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Japanese Pharma Taps Oxford Bioinformatics Spinout to Analyze Genomic Data for Drug Development


NEW YORK (GenomeWeb) – Japanese pharmaceutical company Eisai has signed an agreement with University of Oxford spinout Genomics to use the latter's statistical analysis capabilities to analyze large-scale multi-phenotype genetic association data as part of ongoing drug discovery research and development projects.

Genomics, which was founded about a year ago, is currently developing proprietary algorithms and software for tasks such as variant calling and interpretation and performing whole-genome analysis at scale, John Colenutt, Genomics' CEO and director, told GenomeWeb. The company plans to sell a range of products and services based on these methods, he said.

These tools will enable users to analyze large, complex datasets and explore links between genes and disease, Chris Spencer, one of the company's founders, told GenomeWeb. Clinicians could use this information to tailor treatments to patients and to support pharmaceutical companies in making more informed decisions during drug development, thereby reducing unnecessary clinical trials. 

"Our tools are deliberately designed to take advantage of the huge amount of genetic information that is currently out there and will be out there in the future," Spencer said. These tools will enable users to mine these often noisy, heterogeneous datasets and make the best possible inferences about the genetic basis for disease as well as explore the effects of mutations on proteins, genes, and pathways, he said.

The company partnership with Eisai is intended to show the value of genomics analysis for drug research and discovery, Colenutt said. Under the terms of the agreement with the Japanese firm, Genomics is working with the company's new Integrated Human Genomics (IHGx) research unit, which focuses on developing therapies primarily for neurodegeneration, autoimmune diseases, and oncology.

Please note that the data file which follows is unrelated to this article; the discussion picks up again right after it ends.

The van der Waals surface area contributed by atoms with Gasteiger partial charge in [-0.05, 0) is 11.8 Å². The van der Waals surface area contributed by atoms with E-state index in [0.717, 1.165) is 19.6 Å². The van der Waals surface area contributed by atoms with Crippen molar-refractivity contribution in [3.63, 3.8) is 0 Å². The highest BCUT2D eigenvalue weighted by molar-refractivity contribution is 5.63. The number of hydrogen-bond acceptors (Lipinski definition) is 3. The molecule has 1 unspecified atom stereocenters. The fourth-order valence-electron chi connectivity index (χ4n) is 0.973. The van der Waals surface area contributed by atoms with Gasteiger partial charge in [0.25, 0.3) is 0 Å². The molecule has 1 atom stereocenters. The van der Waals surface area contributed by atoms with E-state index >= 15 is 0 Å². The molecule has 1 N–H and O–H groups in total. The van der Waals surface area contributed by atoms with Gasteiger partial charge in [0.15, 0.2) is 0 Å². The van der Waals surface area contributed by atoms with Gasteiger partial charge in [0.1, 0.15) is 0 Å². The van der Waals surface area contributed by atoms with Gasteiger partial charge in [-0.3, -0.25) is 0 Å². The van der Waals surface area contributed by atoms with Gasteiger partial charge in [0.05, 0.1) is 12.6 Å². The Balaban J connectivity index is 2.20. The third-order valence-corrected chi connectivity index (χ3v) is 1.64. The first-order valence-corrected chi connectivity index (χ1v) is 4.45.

Specifically, Genomics' tools are being used to compare genomes, identify variations that result in the observed disease phenotype, and to try to identify treatments that might have an impact on disease, Colenutt said. The partners are engaged in a number projects as part of the agreement that will cross a number of areas within the drug R&D domain including target selection and validation and drug reposition, he said.

Genomics currently has contracts with other companies, Colenutt said, but it is not disclosing details about those arrangements at this time.

Genomics was founded in 2014 by four scientists from the Wellcome Trust Center for Human Genetics at Oxford. Last November the company raised about $16 million in a series A funding round that included investments from the IP Group, Lansdowne Partners, Invesco Perpetual, and Woodford Investment Management. In addition, the company has received three Small Business Research Initiative grants from Genomics England, a company owned by the UK Department of Health and tasked with the responsibility of sequencing 100,000 whole genomes of NHS patients by 2017. 

Most recently, Genomics was one of five firms selected to receive a grant from Genomics England under the second phase of its SBRI, which is assessing technologies for genomic sequence data analysis and interpretation. Other companies selected to receive grants from Genomics England as part of that round were Seven Bridges Genomics UK, Oxford Gene Technology, Cogenica, and Omixon. For its part, Genomics received about £2 million (about $4.5 million) under the initiative, which it will use to further develop and commercialize its analytical tools, Colenutt said.

The company plans to eventually offer services for customers who prefer to outsource their analyses as well as a software-as-a-service option for more expert customers who prefer to do the analysis themselves, Colenutt said. The company will also have an offering for pharmaceutical companies that will focus on aggregating both genomic and phenotypic data from multiple databases and repositories and drawing conclusions that could help with the drug development process.

"We imagine the [product release] process to be ongoing," Spencer said. "So [there are] different services and software we hope we'll be rolling out over the time. It is an opportunity to be really broad."

Genomics is not disclosing price points for either its software or services options.